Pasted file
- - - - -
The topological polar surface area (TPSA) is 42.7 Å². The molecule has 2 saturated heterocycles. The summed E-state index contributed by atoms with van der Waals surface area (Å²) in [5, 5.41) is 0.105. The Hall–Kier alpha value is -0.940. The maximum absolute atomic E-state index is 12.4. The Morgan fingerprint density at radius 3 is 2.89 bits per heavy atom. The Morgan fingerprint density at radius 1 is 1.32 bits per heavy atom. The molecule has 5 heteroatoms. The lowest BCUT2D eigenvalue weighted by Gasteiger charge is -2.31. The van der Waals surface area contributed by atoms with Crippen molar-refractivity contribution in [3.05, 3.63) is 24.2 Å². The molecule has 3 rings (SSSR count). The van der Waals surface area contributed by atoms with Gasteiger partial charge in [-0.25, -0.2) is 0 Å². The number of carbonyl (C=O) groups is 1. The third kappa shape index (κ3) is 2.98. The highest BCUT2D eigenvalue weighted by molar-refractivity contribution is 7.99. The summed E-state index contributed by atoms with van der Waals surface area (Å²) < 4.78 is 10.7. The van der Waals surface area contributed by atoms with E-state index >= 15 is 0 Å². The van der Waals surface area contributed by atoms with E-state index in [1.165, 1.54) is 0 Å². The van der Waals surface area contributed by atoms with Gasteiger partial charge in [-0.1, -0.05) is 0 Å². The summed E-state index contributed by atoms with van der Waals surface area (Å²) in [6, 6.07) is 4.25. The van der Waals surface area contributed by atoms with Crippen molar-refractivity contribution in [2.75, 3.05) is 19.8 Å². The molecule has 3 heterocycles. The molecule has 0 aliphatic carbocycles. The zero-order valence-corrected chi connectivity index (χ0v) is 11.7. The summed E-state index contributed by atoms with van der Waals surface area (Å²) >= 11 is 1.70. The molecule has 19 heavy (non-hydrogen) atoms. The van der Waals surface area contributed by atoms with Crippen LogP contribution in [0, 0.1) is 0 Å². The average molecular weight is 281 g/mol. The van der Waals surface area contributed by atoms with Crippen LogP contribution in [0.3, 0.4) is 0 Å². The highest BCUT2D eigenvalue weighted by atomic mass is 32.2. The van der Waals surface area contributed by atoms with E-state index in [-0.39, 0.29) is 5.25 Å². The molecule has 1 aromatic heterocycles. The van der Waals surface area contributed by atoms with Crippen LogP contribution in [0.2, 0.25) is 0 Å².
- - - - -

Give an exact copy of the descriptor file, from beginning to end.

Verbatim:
The topological polar surface area (TPSA) is 42.7 Å². The molecule has 2 saturated heterocycles. The summed E-state index contributed by atoms with van der Waals surface area (Å²) in [5, 5.41) is 0.105. The Hall–Kier alpha value is -0.940. The maximum absolute atomic E-state index is 12.4. The Morgan fingerprint density at radius 3 is 2.89 bits per heavy atom. The Morgan fingerprint density at radius 1 is 1.32 bits per heavy atom. The molecule has 5 heteroatoms. The lowest BCUT2D eigenvalue weighted by Gasteiger charge is -2.31. The van der Waals surface area contributed by atoms with Crippen molar-refractivity contribution in [3.05, 3.63) is 24.2 Å². The molecule has 3 rings (SSSR count). The van der Waals surface area contributed by atoms with Gasteiger partial charge in [-0.25, -0.2) is 0 Å². The number of carbonyl (C=O) groups is 1. The third kappa shape index (κ3) is 2.98. The highest BCUT2D eigenvalue weighted by molar-refractivity contribution is 7.99. The summed E-state index contributed by atoms with van der Waals surface area (Å²) < 4.78 is 10.7. The van der Waals surface area contributed by atoms with E-state index >= 15 is 0 Å². The van der Waals surface area contributed by atoms with E-state index in [1.165, 1.54) is 0 Å². The van der Waals surface area contributed by atoms with Gasteiger partial charge in [-0.1, -0.05) is 0 Å². The summed E-state index contributed by atoms with van der Waals surface area (Å²) in [6, 6.07) is 4.25. The van der Waals surface area contributed by atoms with Crippen molar-refractivity contribution in [2.75, 3.05) is 19.8 Å². The molecule has 3 heterocycles. The molecule has 0 aliphatic carbocycles. The zero-order valence-corrected chi connectivity index (χ0v) is 11.7. The summed E-state index contributed by atoms with van der Waals surface area (Å²) >= 11 is 1.70. The molecule has 19 heavy (non-hydrogen) atoms. The van der Waals surface area contributed by atoms with Crippen LogP contribution in [0, 0.1) is 0 Å². The average molecular weight is 281 g/mol. The van der Waals surface area contributed by atoms with Crippen LogP contribution in [0.3, 0.4) is 0 Å². The highest BCUT2D eigenvalue weighted by atomic mass is 32.2. The van der Waals surface area contributed by atoms with E-state index in [-0.39, 0.29) is 5.25 Å². The molecule has 1 aromatic heterocycles. The van der Waals surface area contributed by atoms with Crippen LogP contribution in [0.2, 0.25) is 0 Å².